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All is Not OK at the Oklahoma DPS—Major Driver License Center Closures Could Be En Route

By: Bridget ClerkinApril 7, 2017
Oklahoma's state budget issue may force the closure of 25 driver's license testing sites.

Getting your driver’s license is a rite of passage, but if Oklahoma’s new budget cuts go into effect, it may be considered more of a test of patience.

The OK Department of Public Safety (DPS) is facing a possible 15% budget cut this year, leaving the department scrambling for ways to plug the monetary holes—with plans that include potentially shuttering as many as 25 driver’s license testing sites throughout the state.

That figure represents more than half of Oklahoma’s 36 current testing centers, where first-time license applicants must undergo vision and skills exams before they’re officially given the right to drive. The sites also handle commercial driver’s licenses, license transfers, and state ID cards.

While the state maintains a law on the books specifying that the testing centers can be no more than 100 miles apart, the distance between the remaining 11 centers could be cutting it very close—especially for rural license seekers most likely to see their local testing sites closed should the cuts go through.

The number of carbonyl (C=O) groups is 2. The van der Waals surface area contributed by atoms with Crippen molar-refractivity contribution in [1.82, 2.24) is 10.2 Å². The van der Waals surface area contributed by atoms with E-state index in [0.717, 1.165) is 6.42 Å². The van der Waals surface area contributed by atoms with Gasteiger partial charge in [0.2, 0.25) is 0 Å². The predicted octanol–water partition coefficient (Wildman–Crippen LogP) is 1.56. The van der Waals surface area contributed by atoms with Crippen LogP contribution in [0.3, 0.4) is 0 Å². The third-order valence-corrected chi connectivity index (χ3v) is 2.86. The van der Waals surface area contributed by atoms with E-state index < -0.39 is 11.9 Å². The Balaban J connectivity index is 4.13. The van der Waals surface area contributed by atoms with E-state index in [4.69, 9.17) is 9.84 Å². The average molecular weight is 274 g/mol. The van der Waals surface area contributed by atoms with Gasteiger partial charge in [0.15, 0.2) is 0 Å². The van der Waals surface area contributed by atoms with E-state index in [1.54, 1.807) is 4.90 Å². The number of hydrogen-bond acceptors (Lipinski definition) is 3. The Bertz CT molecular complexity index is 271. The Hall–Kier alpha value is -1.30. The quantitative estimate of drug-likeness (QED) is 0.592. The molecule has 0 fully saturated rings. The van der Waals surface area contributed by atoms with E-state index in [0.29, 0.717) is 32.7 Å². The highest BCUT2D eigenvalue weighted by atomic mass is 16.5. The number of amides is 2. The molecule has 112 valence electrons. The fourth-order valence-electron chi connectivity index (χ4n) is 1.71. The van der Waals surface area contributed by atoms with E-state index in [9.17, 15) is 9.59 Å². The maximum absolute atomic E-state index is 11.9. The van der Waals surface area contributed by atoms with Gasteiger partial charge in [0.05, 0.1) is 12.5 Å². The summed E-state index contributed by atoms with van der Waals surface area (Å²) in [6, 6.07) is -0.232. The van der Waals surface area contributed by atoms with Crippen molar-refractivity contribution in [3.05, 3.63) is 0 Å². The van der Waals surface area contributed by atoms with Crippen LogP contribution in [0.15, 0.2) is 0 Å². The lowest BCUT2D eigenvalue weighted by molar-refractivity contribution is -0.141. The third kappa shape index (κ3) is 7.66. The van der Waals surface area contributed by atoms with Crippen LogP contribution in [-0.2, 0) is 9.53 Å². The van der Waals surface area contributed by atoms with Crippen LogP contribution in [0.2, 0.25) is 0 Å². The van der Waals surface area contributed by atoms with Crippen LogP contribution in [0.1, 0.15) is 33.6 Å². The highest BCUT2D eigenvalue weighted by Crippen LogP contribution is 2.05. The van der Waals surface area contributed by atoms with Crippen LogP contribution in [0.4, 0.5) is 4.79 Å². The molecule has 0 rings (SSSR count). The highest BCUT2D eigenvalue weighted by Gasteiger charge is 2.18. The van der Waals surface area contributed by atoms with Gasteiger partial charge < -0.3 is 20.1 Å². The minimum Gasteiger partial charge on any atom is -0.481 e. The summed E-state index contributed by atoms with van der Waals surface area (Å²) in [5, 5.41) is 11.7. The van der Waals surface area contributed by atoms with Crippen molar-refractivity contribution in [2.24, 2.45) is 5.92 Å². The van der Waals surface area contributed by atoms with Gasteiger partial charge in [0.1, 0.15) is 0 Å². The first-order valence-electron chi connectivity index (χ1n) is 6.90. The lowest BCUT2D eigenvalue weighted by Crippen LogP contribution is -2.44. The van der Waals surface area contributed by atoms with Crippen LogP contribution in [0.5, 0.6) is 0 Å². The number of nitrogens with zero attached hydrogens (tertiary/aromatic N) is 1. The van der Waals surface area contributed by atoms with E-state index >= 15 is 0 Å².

Currently, the sites being eyed for shutdown include the testing centers at Ada, Edmond, Norman, Stillwater, Miami, and Grove.

Currently, the sites being eyed for shutdown include the testing centers at Ada, Edmond, Norman, Stillwater, Miami, and Grove.

And it’s not just first-time drivers who would suffer from the budgetary shortfalls—employees of the offices would be laid off, with other DPS workers being issued four-week furloughs and the department’s Highway Patrol motorcycle division being cut entirely, OK DPS Commissioner Michael Thompson announced earlier this month.

Those who remain at the licensing centers would likely be flooded with the additional visitors—and work—that come with providing a much scarcer service in the state, at a time when the ability to hire more help would be minimal at best.

The budgetary issue stems from a greater monetary problem facing the state. Oklahoma is currently dealing with a huge hole in its budget for fiscal year 2017—reported at anywhere from $870 million to $900 million. Depending on the figure, that would translate to anywhere from 11% to 13% less money for the state to issue to its various departments and agencies when the fiscal year kicks off on July 1.

The Oklahoma legislature is currently debating ways to make up for that deficit, and at least 52 state agencies have been targeted for cuts, including the Department of Human Services, the Oklahoma Education Department, the state’s Health Care Authority and its Corrections Department.

While Oklahoma Governor Mary Fallin has said she would be willing to explore other ways to drum up finances for the state, including authorizing some tax increases, it seems that in the end it’s the state-run departments—and the residents they serve—that may pay the price.

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